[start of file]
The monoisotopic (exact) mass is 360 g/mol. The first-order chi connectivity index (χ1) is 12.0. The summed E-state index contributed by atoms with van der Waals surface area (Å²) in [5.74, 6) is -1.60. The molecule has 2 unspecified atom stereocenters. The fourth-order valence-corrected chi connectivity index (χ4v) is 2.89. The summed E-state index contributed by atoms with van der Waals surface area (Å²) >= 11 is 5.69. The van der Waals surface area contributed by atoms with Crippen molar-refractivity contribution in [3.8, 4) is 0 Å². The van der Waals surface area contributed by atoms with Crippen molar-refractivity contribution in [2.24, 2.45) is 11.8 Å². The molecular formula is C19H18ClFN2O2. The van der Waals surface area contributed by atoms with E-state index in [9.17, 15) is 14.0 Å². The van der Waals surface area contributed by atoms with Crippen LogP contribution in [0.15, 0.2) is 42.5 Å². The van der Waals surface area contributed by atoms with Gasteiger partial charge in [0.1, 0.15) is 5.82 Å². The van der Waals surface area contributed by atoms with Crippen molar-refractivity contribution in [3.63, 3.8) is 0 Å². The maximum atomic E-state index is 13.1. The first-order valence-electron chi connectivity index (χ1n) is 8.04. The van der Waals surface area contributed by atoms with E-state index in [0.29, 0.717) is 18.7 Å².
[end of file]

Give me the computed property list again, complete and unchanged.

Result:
The monoisotopic (exact) mass is 360 g/mol. The first-order chi connectivity index (χ1) is 12.0. The summed E-state index contributed by atoms with van der Waals surface area (Å²) in [5.74, 6) is -1.60. The molecule has 2 unspecified atom stereocenters. The fourth-order valence-corrected chi connectivity index (χ4v) is 2.89. The summed E-state index contributed by atoms with van der Waals surface area (Å²) >= 11 is 5.69. The van der Waals surface area contributed by atoms with Crippen molar-refractivity contribution in [3.8, 4) is 0 Å². The van der Waals surface area contributed by atoms with Crippen molar-refractivity contribution in [2.24, 2.45) is 11.8 Å². The molecular formula is C19H18ClFN2O2. The van der Waals surface area contributed by atoms with E-state index in [9.17, 15) is 14.0 Å². The van der Waals surface area contributed by atoms with Crippen LogP contribution in [0.15, 0.2) is 42.5 Å². The van der Waals surface area contributed by atoms with Gasteiger partial charge in [0.1, 0.15) is 5.82 Å². The van der Waals surface area contributed by atoms with Crippen molar-refractivity contribution in [3.63, 3.8) is 0 Å². The maximum atomic E-state index is 13.1. The first-order valence-electron chi connectivity index (χ1n) is 8.04. The van der Waals surface area contributed by atoms with E-state index in [0.29, 0.717) is 18.7 Å².